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I was recently looking into an old problem of Hardy which studies the distribution of integers of the form $2^a 3^b \leq x$, where $a,b\geq 0$. Letting $N(x)$ denote the number of pairs $(a,b)$ satisfying this inequality, one has $$ N(x) = \frac{\log(2x)\log(3x)}{2\log2\log3} + o\left(\frac{\log x}{\log\log x} \right). $$ The error term here depends critically on the diophantine nature of the real number $\frac{\log 2}{\log 3}$, and in particular on the growth of the denominators $q_m$ of its convergents (in the sense of continued fractions). One could obtain a power savings in $\log x$ above if one knew something like $q_{m+1} \ll q_m^A$ for some real number $A$, but I suspect proving such a bound is very hard. My knowledge of diophantine approximation is introductory at best, so I would like to know from any experts the following:

  1. Are there "standard" conjectures which predict the growth of $q_m$, at least in the case when one is approximating a quotient of logarithms of integers?
  2. Hardy proves that $q_{m+1} \leq e^{A q_m}$ for some explicit constant $A$, which he improves (using an old theorem of Pillai) to $e^{\varepsilon q_m}$ for any $\varepsilon > 0$ with $m > m_0(\varepsilon)$ . I suspect not much more is known in terms of a better bound unconditionally. Are there improvements to this estimate?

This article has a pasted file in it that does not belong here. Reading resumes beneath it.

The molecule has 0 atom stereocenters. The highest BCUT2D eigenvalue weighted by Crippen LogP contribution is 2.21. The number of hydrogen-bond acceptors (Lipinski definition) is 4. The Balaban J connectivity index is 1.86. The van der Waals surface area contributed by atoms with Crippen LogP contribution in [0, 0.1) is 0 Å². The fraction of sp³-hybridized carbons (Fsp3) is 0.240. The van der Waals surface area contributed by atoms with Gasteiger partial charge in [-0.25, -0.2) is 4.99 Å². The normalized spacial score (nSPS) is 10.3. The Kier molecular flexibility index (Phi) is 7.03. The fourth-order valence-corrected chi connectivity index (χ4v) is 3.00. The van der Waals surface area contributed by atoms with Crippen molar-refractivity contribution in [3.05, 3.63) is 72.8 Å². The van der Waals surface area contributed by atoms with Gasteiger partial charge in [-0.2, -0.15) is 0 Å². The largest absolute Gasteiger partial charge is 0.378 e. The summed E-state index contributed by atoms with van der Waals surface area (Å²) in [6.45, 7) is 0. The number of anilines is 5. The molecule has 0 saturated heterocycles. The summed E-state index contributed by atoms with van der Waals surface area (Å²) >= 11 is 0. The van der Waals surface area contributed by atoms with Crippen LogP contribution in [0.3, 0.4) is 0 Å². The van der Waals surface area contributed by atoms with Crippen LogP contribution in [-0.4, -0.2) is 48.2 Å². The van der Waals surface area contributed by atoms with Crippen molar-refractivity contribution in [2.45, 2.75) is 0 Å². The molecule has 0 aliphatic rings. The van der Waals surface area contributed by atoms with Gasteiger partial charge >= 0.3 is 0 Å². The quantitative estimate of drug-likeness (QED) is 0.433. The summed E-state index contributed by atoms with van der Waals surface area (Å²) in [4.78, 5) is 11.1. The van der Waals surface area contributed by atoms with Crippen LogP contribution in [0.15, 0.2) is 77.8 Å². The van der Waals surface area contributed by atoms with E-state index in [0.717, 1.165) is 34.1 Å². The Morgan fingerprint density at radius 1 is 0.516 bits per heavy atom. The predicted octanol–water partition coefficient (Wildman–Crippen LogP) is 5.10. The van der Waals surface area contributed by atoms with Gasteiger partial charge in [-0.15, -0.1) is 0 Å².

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The keyword you are looking for is "irrationality measure" -- I think some authors (such as Lang) call it constant type. If you know the irrationality measure of $\alpha$ is $\mu = \mu(\alpha)$, then the convergents of $\alpha$ satisfy $q_{k+1} \ll q_k^{\mu -1 + \epsilon}$ for every $\epsilon>0$.

Most irrational numbers you can write down will have irrationality measure $2$. This can be made precise in the sense that a standard probabilistic argument shows that the set of $\alpha$ with $\mu(\alpha)>2$ has null Lebesgue measure. Showing this for explicit numbers, however, can be very hard -- for example, Roth's theorem (that famously probably won him a Fields medal) states that $\mu(\alpha) = 2$ if $\alpha$ is an algebraic irrational.

I'm not sure what is best known for the irrationality measures of quotients of logarithms, but I found this previous MO question when looking it up. Lucia seems to think that's the state of the art (at least circa 2014), and that gives something like $q_{k+1} \ll q_k^{7.617}$.

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  • $\begingroup$ Thanks for the answer. I knew about irrationality measure, but I didn't think to phrase it that way in terms of convergents. $\endgroup$ Dec 13, 2022 at 8:32
  • $\begingroup$ @JoshuaStucky: Sure! Do you mind sharing a reference for Hardy's result? It seems pretty cool. $\endgroup$ Dec 13, 2022 at 9:30
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    $\begingroup$ It's Chapter 5 of his book "Ramanujan: Twelve Lectures on Subjects Suggested by His Life and Work" $\endgroup$ Dec 13, 2022 at 21:25
  • $\begingroup$ The original application I had in mind was to numbers $x < m^a n^b \leq c x$ with $m,n$ fixed and $a,b$ lying in prescribed residue classes, and $c$ constant or varying perhaps slightly with $x$. This requires a sufficiently good error term in the (generalized) counting problem I mentioned if you want to say something for all $x$ and not just sufficiently large $x$. $\endgroup$ Dec 13, 2022 at 21:30

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